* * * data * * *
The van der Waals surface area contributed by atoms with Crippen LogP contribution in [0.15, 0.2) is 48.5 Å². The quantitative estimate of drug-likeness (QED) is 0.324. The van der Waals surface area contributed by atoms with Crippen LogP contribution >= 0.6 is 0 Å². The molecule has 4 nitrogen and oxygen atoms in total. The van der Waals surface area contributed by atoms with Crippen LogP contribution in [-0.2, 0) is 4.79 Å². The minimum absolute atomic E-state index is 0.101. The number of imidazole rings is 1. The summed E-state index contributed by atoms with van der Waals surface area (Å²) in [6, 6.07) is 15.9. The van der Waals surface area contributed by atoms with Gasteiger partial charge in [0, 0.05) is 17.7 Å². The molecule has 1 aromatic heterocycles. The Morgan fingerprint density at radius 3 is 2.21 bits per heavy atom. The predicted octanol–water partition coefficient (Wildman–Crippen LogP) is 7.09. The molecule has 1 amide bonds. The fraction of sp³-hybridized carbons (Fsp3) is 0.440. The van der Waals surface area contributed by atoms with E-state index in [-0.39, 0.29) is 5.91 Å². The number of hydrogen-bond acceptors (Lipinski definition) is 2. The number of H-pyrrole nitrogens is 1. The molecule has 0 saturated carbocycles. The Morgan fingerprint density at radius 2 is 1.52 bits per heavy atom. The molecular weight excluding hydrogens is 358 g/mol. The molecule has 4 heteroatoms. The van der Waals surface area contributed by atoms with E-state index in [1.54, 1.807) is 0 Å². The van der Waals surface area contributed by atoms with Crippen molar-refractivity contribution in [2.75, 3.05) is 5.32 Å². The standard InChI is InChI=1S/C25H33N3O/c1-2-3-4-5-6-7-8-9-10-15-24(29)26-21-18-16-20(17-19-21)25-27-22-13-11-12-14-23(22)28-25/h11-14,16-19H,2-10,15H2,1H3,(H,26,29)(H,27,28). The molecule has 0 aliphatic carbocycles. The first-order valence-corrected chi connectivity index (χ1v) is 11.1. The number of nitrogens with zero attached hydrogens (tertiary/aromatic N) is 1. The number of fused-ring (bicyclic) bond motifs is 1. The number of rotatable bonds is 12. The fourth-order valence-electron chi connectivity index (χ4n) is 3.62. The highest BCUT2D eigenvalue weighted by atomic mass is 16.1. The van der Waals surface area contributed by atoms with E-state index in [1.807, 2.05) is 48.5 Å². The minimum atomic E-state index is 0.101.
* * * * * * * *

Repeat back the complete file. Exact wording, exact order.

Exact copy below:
The van der Waals surface area contributed by atoms with Crippen LogP contribution in [0.15, 0.2) is 48.5 Å². The quantitative estimate of drug-likeness (QED) is 0.324. The van der Waals surface area contributed by atoms with Crippen LogP contribution >= 0.6 is 0 Å². The molecule has 4 nitrogen and oxygen atoms in total. The van der Waals surface area contributed by atoms with Crippen LogP contribution in [-0.2, 0) is 4.79 Å². The minimum absolute atomic E-state index is 0.101. The number of imidazole rings is 1. The summed E-state index contributed by atoms with van der Waals surface area (Å²) in [6, 6.07) is 15.9. The van der Waals surface area contributed by atoms with Gasteiger partial charge in [0, 0.05) is 17.7 Å². The molecule has 1 aromatic heterocycles. The Morgan fingerprint density at radius 3 is 2.21 bits per heavy atom. The predicted octanol–water partition coefficient (Wildman–Crippen LogP) is 7.09. The molecule has 1 amide bonds. The fraction of sp³-hybridized carbons (Fsp3) is 0.440. The van der Waals surface area contributed by atoms with E-state index in [-0.39, 0.29) is 5.91 Å². The number of hydrogen-bond acceptors (Lipinski definition) is 2. The number of H-pyrrole nitrogens is 1. The molecule has 0 saturated carbocycles. The Morgan fingerprint density at radius 2 is 1.52 bits per heavy atom. The molecular weight excluding hydrogens is 358 g/mol. The molecule has 4 heteroatoms. The van der Waals surface area contributed by atoms with E-state index in [1.54, 1.807) is 0 Å². The van der Waals surface area contributed by atoms with Crippen molar-refractivity contribution in [2.75, 3.05) is 5.32 Å². The standard InChI is InChI=1S/C25H33N3O/c1-2-3-4-5-6-7-8-9-10-15-24(29)26-21-18-16-20(17-19-21)25-27-22-13-11-12-14-23(22)28-25/h11-14,16-19H,2-10,15H2,1H3,(H,26,29)(H,27,28). The molecule has 0 aliphatic carbocycles. The first-order valence-corrected chi connectivity index (χ1v) is 11.1. The number of nitrogens with zero attached hydrogens (tertiary/aromatic N) is 1. The number of fused-ring (bicyclic) bond motifs is 1. The number of rotatable bonds is 12. The fourth-order valence-electron chi connectivity index (χ4n) is 3.62. The highest BCUT2D eigenvalue weighted by atomic mass is 16.1. The van der Waals surface area contributed by atoms with E-state index in [1.807, 2.05) is 48.5 Å². The minimum atomic E-state index is 0.101.